Marcos did initiate something. He improved the processes for OFWs to get out of the country, and he improved the remittance mechanisms. BUT IT’S NOT FOR LOVE OF THE COMMON FOLKS. His thinking was you stupid massa, go forth and make more money in other countries and make sure to remit as much home as possible.- we the ruling class need your dole to prop up the country.

        • The Vietnamese had the official government policy of sending workers to “Socialist Brother Countries” like East Germany – where they used to live in compounds similar to some of those Middle Eastern countries have for foreign workers from all kinds of places.

          Some of these ex-“socialist OFWs” have gone back home and are contributing to the rise of Vietnam, others are integrated migrants who are economically (restaurants, stores) and academically (highest grades) successful especially in East Berlin – that is a story by itself.

          There are similar success stories among former boat people who came to West Germany, there was even one adopted Vietnamese war orphan – Dr. Philipp Rösler – who was Federal economics minister and head of the German Liberal Party. That is another story.

          Funny that some Marcos loyalists blame the post 1986 governments for living from OFWs. At least Roxas did something by promoting BPO – jobs stay at home and families together.

          Just like slums – many loyalists think they grew only after 1986, they truly grew with Makoy.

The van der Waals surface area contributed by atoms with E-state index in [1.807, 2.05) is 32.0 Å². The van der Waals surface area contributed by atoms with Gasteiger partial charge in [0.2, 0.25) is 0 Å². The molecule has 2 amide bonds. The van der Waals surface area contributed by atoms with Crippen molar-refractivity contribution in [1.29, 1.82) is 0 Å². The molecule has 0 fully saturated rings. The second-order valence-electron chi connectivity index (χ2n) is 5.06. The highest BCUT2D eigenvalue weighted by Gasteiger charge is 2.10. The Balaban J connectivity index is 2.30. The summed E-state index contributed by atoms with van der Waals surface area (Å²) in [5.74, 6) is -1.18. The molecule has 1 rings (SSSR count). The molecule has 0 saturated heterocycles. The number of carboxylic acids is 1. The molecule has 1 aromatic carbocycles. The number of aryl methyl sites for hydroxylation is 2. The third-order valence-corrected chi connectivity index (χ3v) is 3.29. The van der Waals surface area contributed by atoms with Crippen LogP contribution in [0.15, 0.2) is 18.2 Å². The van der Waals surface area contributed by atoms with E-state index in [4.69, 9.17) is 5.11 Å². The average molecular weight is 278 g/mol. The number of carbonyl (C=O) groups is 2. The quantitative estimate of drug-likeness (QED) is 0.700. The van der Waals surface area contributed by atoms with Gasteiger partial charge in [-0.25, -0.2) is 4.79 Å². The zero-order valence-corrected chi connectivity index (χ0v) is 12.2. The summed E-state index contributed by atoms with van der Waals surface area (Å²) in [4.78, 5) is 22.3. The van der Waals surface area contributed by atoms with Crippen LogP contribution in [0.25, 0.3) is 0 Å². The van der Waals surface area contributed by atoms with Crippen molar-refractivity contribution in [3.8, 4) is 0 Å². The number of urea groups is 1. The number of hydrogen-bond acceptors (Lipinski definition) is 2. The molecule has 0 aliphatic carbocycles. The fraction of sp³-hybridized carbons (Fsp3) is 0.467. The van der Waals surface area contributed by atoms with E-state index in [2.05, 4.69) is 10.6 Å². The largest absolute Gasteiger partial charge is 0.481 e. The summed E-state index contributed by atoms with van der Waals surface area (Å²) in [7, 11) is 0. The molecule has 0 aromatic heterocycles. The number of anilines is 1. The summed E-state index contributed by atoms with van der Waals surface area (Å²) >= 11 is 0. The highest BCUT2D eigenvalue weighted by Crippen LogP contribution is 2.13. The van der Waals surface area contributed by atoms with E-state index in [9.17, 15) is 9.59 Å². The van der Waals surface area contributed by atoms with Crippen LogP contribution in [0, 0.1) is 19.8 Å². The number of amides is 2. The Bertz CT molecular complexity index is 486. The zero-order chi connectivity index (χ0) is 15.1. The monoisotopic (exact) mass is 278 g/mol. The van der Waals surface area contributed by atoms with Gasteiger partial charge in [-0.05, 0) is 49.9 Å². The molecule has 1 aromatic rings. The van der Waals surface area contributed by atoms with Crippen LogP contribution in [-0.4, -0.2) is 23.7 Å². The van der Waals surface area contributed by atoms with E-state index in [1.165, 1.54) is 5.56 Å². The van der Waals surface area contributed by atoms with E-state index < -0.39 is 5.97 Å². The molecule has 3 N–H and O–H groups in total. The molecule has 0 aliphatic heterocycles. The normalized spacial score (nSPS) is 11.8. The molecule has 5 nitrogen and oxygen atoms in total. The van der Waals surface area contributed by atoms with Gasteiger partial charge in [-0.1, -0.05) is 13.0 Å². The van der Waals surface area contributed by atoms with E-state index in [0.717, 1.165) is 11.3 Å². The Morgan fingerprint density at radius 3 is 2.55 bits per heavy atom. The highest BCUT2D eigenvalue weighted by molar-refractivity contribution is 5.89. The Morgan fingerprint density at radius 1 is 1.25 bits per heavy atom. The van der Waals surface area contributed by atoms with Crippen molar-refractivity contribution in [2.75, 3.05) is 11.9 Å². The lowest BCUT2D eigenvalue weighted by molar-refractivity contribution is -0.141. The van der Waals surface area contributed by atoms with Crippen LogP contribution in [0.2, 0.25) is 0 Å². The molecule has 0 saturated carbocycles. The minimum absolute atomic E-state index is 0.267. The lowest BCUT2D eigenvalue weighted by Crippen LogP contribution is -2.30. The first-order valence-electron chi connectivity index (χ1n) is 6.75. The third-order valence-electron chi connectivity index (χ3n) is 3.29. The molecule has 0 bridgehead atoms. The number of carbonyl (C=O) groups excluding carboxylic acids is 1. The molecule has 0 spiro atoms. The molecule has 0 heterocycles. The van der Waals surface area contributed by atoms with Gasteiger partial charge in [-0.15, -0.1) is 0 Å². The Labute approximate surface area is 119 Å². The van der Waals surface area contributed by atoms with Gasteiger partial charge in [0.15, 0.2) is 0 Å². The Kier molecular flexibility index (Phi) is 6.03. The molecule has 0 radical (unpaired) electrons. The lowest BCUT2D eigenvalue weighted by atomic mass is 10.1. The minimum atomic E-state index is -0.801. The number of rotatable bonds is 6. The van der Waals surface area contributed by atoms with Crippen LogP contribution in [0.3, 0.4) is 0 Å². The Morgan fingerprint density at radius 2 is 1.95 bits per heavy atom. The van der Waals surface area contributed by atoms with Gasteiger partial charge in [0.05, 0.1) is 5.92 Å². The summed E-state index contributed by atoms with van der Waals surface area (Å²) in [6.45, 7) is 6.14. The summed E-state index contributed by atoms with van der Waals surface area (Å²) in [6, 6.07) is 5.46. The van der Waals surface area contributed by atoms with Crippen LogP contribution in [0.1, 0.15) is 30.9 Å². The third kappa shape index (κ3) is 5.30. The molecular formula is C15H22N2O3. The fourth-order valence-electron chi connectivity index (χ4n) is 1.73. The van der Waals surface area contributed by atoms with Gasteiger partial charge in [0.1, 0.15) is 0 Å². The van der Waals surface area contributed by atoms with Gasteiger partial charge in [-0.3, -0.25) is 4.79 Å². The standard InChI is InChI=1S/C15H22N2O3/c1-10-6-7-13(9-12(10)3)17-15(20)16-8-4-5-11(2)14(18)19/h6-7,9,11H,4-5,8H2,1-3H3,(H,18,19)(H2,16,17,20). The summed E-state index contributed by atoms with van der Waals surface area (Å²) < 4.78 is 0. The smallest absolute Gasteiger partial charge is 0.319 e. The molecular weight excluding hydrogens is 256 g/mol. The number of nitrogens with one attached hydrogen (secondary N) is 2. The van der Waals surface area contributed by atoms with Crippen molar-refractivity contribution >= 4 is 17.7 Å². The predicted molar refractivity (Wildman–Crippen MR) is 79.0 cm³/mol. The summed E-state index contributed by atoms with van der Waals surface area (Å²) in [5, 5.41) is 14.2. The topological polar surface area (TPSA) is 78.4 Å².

• NHerrera says:

      MRP, you have quite a list there. Thanks.

      I will just add some words to your list from

      @Wilfredo G. Villanueva (February 14, 2016 at 10:06 pm) and @bauwow (February 15, 2016 at 10:52 pm):

      … the abused Filipino who lacks front teeth, does not have a job, obviously malnourished, is actually happy; one of the qualities of the Filipino soul is its resilience.

      I just inserted the word “abused” in my round up of WGV’s and bauwow’s thoughts. I did it to harmonize with the tone of your list which has a lot of truth in it (with apologies to WGV and bauwow).

      • chempo says:

        Every time I read these “Filipinos are wretchedly poor, but they are happy” survey results, I often wonder — who wrote these lines?

        “we are happy” quotes are defense mechanisms that poor people use. It’s a sub-conscious reaction to their status that allows them to salvage some pride and consolation to their being. I understand this — I was wretchedly poor in my younger days. But thank God, I had my teetch intact.

        The reality is far from that. The poor that lives wretched lives — they are angry. This is the anger that you see exploding in the American ghettoes. In Philippines, the anger is still contained, it finds release in thievery at almost every level, in non-respect for other people’s properties, in anti-social behaviours, in illogical election patterns.

        • chempo says:

          teetch — I mean teeth, all 32 of them.

        • “The poor that lives wretched lives — they are angry.” Of course. This is something many in the privileged classes, even some middle class Filipinos, do not see.

          There was enormous anger at the Filipino government when it used the term “resilient” to describe the Filipino poor, almost to the extent of wanting to kick in some teeth.

          “In Philippines, the anger is still contained” Binay is one release for that anger. Nobody cared for the poor especially not the rich, so why should they care for the country?

          Duterte is also a form of release – but these are those who moved up out of poverty a little bit and don’t care for the rich, nor for the poor whom they would have shot like animals.